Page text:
Kicking It (2008) - Synopsis
In the summer of 2006, while the football world's attention was focused on Germany, thousands of players around the globe were training hard and competing to be part of the World Cup...The Homeless World Cup. It began in 2001 as a wild idea by a Scot and an Austrian—to give homeless people a chance to change their lives through an international street soccer competition. Five years later, the annual Homeless World Cup had become an internationally recognized sports competition. 500 homeless players from 48 nations would ultimately be selected to represent their country in Cape Town, South Africa—coming from such disparate parts of the world as war torn Afghanistan, the slums of Kenya, the drug rehab clinics of Dublin, Ireland, the streets of Charlotte, North Carolina, the overflowing public shelters of Madrid, Spain, and the unforgiving city of St. Petersburg, Russia, where the homeless have no rights or identity.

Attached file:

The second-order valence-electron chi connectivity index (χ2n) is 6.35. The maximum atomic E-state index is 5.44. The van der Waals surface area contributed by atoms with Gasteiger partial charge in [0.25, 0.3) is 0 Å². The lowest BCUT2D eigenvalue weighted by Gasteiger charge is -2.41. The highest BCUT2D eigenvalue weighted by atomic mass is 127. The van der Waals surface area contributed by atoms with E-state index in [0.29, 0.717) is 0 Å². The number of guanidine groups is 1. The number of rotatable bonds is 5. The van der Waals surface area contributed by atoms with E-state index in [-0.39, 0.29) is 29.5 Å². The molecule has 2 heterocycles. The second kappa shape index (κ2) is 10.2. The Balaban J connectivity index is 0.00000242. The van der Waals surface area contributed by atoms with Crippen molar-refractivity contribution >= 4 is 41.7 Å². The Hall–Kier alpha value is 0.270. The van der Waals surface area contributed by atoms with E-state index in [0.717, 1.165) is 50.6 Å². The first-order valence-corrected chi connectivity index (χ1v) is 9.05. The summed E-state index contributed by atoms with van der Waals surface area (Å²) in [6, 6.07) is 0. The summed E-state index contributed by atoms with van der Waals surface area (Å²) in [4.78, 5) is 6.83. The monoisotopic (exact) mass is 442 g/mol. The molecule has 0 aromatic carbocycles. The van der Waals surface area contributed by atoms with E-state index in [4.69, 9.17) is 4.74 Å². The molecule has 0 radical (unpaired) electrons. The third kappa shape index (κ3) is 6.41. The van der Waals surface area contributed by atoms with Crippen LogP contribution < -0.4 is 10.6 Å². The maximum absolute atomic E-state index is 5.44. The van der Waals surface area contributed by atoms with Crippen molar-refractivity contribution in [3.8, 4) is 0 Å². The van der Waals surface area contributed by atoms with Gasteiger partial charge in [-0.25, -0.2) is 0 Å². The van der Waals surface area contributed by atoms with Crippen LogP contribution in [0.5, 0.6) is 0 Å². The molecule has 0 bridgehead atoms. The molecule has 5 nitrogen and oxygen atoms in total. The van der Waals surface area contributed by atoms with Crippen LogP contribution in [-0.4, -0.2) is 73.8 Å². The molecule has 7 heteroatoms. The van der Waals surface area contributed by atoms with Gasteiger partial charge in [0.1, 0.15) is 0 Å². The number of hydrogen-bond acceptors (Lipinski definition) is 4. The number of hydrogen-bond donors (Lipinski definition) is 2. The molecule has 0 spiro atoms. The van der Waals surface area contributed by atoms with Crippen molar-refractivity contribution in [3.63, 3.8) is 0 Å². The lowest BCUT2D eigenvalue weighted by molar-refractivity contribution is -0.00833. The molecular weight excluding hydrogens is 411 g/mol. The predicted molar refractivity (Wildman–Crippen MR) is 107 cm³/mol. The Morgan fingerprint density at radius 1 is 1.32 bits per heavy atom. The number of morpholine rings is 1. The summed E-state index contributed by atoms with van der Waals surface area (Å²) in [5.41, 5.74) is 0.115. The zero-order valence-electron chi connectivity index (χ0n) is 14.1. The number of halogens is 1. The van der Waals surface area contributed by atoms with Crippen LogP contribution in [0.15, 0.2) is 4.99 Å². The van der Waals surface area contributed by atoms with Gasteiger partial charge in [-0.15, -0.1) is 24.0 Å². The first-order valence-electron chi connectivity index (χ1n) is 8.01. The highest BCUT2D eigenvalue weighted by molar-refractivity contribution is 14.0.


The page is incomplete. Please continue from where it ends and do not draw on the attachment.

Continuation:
Win or lose, for these players it would be the journey of a lifetime. The film follows seven players in their own tough worlds as they confront the daily challenges of life on the streets, battle drug and alcohol addiction, and fight for the right to be recognized as human beings. We witness their struggles, hopes, and determination. The teams are greeted by the South African President, as they make their spirited entrance in to two newly built street soccer "pitches", located at the precise spot where Nelson Mandela was released from prison—with the glorious Table Mountain as the backdrop. Nobel Peace Laureate Desmond Tutu joins the players, declaring homelessness the new "apartheid." For 7 days of fiercely competitive matches, the teams vie for the championship cups. Despite the fact that they may not have a home, the players wear the colors of their country with pride. From shattering misconceptions about the homeless to seeing people living at the edge of society discover that they also can be winners, the film shows in a real and powerful way that sports can and does change lives. As the Russian coach observes, "To me, football is the best model for real life. There is no last game in football and there is no last game in real life. You always have another chance to win."